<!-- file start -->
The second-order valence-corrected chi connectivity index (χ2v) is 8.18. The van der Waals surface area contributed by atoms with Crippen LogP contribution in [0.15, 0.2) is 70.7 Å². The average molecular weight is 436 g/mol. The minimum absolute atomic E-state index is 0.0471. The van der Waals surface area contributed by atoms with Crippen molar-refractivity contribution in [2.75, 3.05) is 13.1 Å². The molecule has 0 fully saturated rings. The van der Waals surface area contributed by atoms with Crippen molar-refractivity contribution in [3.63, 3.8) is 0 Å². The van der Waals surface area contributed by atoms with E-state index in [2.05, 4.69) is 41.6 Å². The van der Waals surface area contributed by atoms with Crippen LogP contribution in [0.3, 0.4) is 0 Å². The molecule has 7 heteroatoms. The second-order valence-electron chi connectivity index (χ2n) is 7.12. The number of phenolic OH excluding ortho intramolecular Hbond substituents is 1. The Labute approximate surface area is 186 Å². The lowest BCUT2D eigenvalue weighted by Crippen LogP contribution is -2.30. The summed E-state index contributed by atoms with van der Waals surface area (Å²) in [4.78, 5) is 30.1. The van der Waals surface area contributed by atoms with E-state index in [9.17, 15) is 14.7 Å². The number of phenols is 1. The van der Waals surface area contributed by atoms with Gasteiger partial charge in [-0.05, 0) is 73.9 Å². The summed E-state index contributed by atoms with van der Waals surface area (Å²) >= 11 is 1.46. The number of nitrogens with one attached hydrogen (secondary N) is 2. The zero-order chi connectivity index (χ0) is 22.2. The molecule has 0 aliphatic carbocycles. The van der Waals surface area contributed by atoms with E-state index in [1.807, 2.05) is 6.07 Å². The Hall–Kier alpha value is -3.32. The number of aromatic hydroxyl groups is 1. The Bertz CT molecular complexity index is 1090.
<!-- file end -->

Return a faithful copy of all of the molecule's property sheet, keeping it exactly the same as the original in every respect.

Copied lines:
The second-order valence-corrected chi connectivity index (χ2v) is 8.18. The van der Waals surface area contributed by atoms with Crippen LogP contribution in [0.15, 0.2) is 70.7 Å². The average molecular weight is 436 g/mol. The minimum absolute atomic E-state index is 0.0471. The van der Waals surface area contributed by atoms with Crippen molar-refractivity contribution in [2.75, 3.05) is 13.1 Å². The molecule has 0 fully saturated rings. The van der Waals surface area contributed by atoms with Crippen molar-refractivity contribution in [3.63, 3.8) is 0 Å². The van der Waals surface area contributed by atoms with E-state index in [2.05, 4.69) is 41.6 Å². The van der Waals surface area contributed by atoms with Crippen LogP contribution in [0.3, 0.4) is 0 Å². The molecule has 7 heteroatoms. The second-order valence-electron chi connectivity index (χ2n) is 7.12. The number of phenolic OH excluding ortho intramolecular Hbond substituents is 1. The Labute approximate surface area is 186 Å². The lowest BCUT2D eigenvalue weighted by Crippen LogP contribution is -2.30. The summed E-state index contributed by atoms with van der Waals surface area (Å²) in [4.78, 5) is 30.1. The van der Waals surface area contributed by atoms with E-state index in [9.17, 15) is 14.7 Å². The number of phenols is 1. The van der Waals surface area contributed by atoms with Gasteiger partial charge in [-0.05, 0) is 73.9 Å². The summed E-state index contributed by atoms with van der Waals surface area (Å²) >= 11 is 1.46. The number of nitrogens with one attached hydrogen (secondary N) is 2. The zero-order chi connectivity index (χ0) is 22.2. The molecule has 0 aliphatic carbocycles. The van der Waals surface area contributed by atoms with E-state index in [1.807, 2.05) is 6.07 Å². The Hall–Kier alpha value is -3.32. The number of aromatic hydroxyl groups is 1. The Bertz CT molecular complexity index is 1090.